A SCOT who has breached a restraining order taken out by his former wife 17 times during a sustained campaign of harassment was jailed yesterday for two years.
Stuart Innes, 47, was told by a judge at Gloucester Crown Court that he was “the author of his own misfortune” by failing to accept that his marriage was over and insisting that he was owed money for his share of the couple’s business.
Innes, who represented himself, pleaded guilty to three breaches of a restraining order that prevents him contacting his ex-wife, Rachel, or her solicitor.
He argued that his former wife made him sign away his share of their care home business and £700,000 family home on the promise that if he did then they might reconcile in the future.
Prosecutor Lisa Hennessy said: “He is no stranger to this court. He has breached the same restraining order 17 times. The longest sentence he has so far served is 18 months.”
That sentence was imposed in 2011 after Innes doused himself in petrol in his flat in Cheltenham and threatened to set himself alight.
Mrs Hennessy said: “All of this has come about because of the break-up of his marriage six years ago. The marriage lasted 17 years so there has been a breach for every one of those years.”
The judge, Recorder Michael de Navarro QC, said: “There are three problems. One, his failure to recognise that the marriage is over; two, his feeling that he has been done down financially; and three, the issue of access to his children.
“Frankly, the longer he goes on failing to recognise the first and failing to resolve the second by sensible means, the more difficulty there is going to be in resolving the third. He is the author of his own misfortune.”
Mrs Hennessy said the current restraining order against Innes was made in November 2009.
“In the three years following that, the order was breached so many times that he has spent most of his time in custody one way or another,” she said.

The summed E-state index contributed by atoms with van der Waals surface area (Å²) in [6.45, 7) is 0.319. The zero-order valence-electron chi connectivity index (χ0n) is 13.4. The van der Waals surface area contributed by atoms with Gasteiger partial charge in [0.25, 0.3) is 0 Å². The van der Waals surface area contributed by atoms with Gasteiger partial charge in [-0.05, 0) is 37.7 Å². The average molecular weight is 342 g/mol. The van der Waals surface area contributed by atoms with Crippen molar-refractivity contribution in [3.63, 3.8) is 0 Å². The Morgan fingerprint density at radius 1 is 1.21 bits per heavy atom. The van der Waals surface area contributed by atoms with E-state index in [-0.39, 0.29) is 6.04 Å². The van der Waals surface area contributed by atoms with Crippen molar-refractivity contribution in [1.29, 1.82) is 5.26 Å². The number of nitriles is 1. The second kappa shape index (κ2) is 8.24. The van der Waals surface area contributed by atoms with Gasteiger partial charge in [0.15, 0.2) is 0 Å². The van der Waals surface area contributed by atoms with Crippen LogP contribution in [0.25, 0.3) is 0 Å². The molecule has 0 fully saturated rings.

The latest breaches related to him sending letters to his ex-wife’s solicitors asking questions which only she could answer, said Mrs Hennessy.
Innes had also put personal information about his ex-wife on his Facebook page, again a breach of the order, she said.
When Innes was arrested on 5 January, he said he was simply trying to get answers from his wife to three questions, she said.
The judge said he wondered whether Innes might benefit from counselling rather than yet more imprisonment.
But probation officer Sian Worrall told the court: “He is completely entrenched in this and I don’t believe personally, having witnessed him on previous occasions, that any intervention will make any difference.”
Innes told the court: “I hurt her and she divorced me. She said I had to prove how much I loved her by signing over everything to her and then maybe one day she would have me back. I thought it was a lot to ask because she was moving in with another man and I did it against legal advice in the hope that we could get together again one day.
“I am not an obsessive ex-husband – I am someone who has been manipulated out of everything I had ever worked for.”
He begged the judge not to jail him again and said that if he was free he would return to his native Aberdeen, where he has friends and family, and the opportunity of work.
Jailing Innes, the Recorder said: “This is a very sad case. You are obviously intelligent and highly articulate.” If what you say is right you have been very badly treated by your former wife. I don’t know whether that is true or not.”